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As far as I can discover, in 19th Century France, Chasseurs à Cheval and Hussars were both light cavalry with little or no armour, prioritizing speed over protection, armed with sabres and carbines, used especially for reconnaissance, raids and pursuit, although they could also take part in charges on the battlefield. They both had elaborately decorated uniforms.

'Chasseur' is the French for 'hunter', like the German Jäger, in a military context implying 'light' troops, who relied on speed to get themselves out of trouble rather than heavy armaments and armour.

Yet the two were considered to be different, and light cavalry regiments were designated either Hussars or Chasseurs à Cheval, not both. What was the difference and how important was it?

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    – MCW
    Mar 15, 2023 at 23:10

2 Answers 2

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The difference between Chasseurs à Cheval and Hussars is that, while both were light cavalry, Chasseurs were ALSO expected to act as dismounted infantry if the situation called for it and were trained accordingly. This in turn effected the types of missions they were assigned to. Hussars got a lot of what a wargamer/armchair historian would consider "traditional" light cavalry roles on the battlefield (scouting, harassment, etc) whereas the Chasseurs were often assigned to convoy protection, guarding lines of communication and so forth, though they could and did perform traditional battlefield light cavalry roles if required.

Generally speaking the Hussar regiments were considered more prestigious because they are "true" cavalry, whereas the Chasseurs à Cheval were supposed to fight dismounted, and indeed many were former dragoon regiments "converted" to Chasseurs à Cheval. In the ranks of "prestige" pure cavalry tended to view dragoons as basically infantry and therefor inferior, but there were some famous Chasseurs à Cheval regiments that probably "outweighed" the less prestigious Hussar regiments, depending on who you asked at the time!

Most of this information can be found on the wikipedia pages for Hussars and Chasseurs, with any gaps filled by my own knowledge of Napoleonic cavalry formations.

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    Not a word of this is supported by the alleged reference (auto-translated): "The first French cavalry unit which received the name of chasseurs, is the chasseurs de Fischer (1743-1761). ... It then frequently happened that Austrian hussars seized French horses; to take them back, a body of partisans is created by Fischer, who will “hunt” the mounts. ... It then frequently happened that Austrian hussars seized French horses; to take them back, a body of partisans is created by Fischer, who will “hunt” the mounts." Mar 16, 2023 at 14:00
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    Pieter you 100% missed the sections where it talks about French Dragoon regiments being re-designated as Chasseurs, and the general use of Hussars and Chasseurs in the relevant sections. Also I'm not sure why you're on the french wiki for Chasseurs a Cheval instead of the english ones for Hussars and Chasseurs, which would be my source. Mar 16, 2023 at 16:11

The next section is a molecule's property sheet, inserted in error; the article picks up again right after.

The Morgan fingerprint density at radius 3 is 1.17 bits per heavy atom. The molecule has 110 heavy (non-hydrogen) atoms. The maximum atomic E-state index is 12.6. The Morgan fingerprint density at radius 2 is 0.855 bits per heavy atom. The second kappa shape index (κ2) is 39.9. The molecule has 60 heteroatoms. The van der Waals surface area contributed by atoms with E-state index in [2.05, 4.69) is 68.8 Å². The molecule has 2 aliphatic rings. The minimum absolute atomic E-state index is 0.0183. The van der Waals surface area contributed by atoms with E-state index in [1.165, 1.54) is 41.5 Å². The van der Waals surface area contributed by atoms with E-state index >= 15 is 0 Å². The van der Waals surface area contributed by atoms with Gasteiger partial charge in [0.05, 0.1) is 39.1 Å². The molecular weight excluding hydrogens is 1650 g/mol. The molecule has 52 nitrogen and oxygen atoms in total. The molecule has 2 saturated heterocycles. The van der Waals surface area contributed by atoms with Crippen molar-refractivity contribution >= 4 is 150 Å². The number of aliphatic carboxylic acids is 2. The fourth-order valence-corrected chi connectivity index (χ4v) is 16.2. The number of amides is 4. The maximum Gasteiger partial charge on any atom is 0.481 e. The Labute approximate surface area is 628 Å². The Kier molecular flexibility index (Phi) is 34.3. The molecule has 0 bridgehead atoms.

• Fine: From Dragoon in English: "*By the Seven Years' War in 1756, their primary role in most European armies had progressed from that of mounted infantry to that of heavy cavalry. ... Their original responsibilities for scouting and picket duty had passed to hussars and similar light cavalry corps in the French, Austrian, Prussian, and other armies. ... *" 1/2 Mar 16, 2023 at 23:13
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    "During the Napoleonic Wars, dragoons generally assumed a cavalry role, though remaining a lighter class of mounted troops than the armored cuirassiers. Dragoons rode larger horses than the light cavalry and wielded straight, rather than curved swords. ... while in 1811 six regiments were converted to Chevau-Legers Lanciers; they were often used in battle to break the enemy's main resistance." No mention of conversion to Chasseurs au Cheval; only of conversion to lance-equipped Chevau-Legers. 2/2 Mar 16, 2023 at 23:14
  • Dario, don't mind Geerkens too much. Try to ignore him. Being always right is one of his lovable characteristics.
    – Jos
    Mar 17, 2023 at 0:13
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In the Napoleonic army, the 'chasseurs à cheval' (mounted hunters) of the 'Garde Impériale' (Imperial Guard) were the most prestigious soldiers, more so than the Hussars, because they were particularly adored by the Emperor. They were his 'garde rapprochée' (Close Guard) during battles, responsible for protecting Napoleon in the event of a direct attack. Napoleon often wore the green uniform of Colonel of this Regiment (partly hidden under his gray frock coat), and is buried dressed in this uniform of Colonel of the 'Chasseurs à cheval'.


Original text of the answer:

Dans l'armée napoléonienne, les chasseurs à cheval de la Garde Impériale étaient les militaires les plus prestigieux, plus que les Hussards, car particulièrement adulés par l'Empereur. Ils étaient sa Garde rapprochée lors des batailles, chargés de protéger Napoléon en cas d'attaque. Napoléon portait d'ailleurs souvent l'uniforme vert de Colonel de ce Régiment ( caché en partie sous sa redingote grise), et est enterré habillé en cet uniforme de Colonel des Chasseurs à cheval.

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    This site is in English. Not in French. Can you kindly translate it?
    – Jos
    May 17 at 6:54
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    Please add some sources to backup this claim. It'll others to understand how reliable this is.
    – OldPadawan
    May 17 at 7:34

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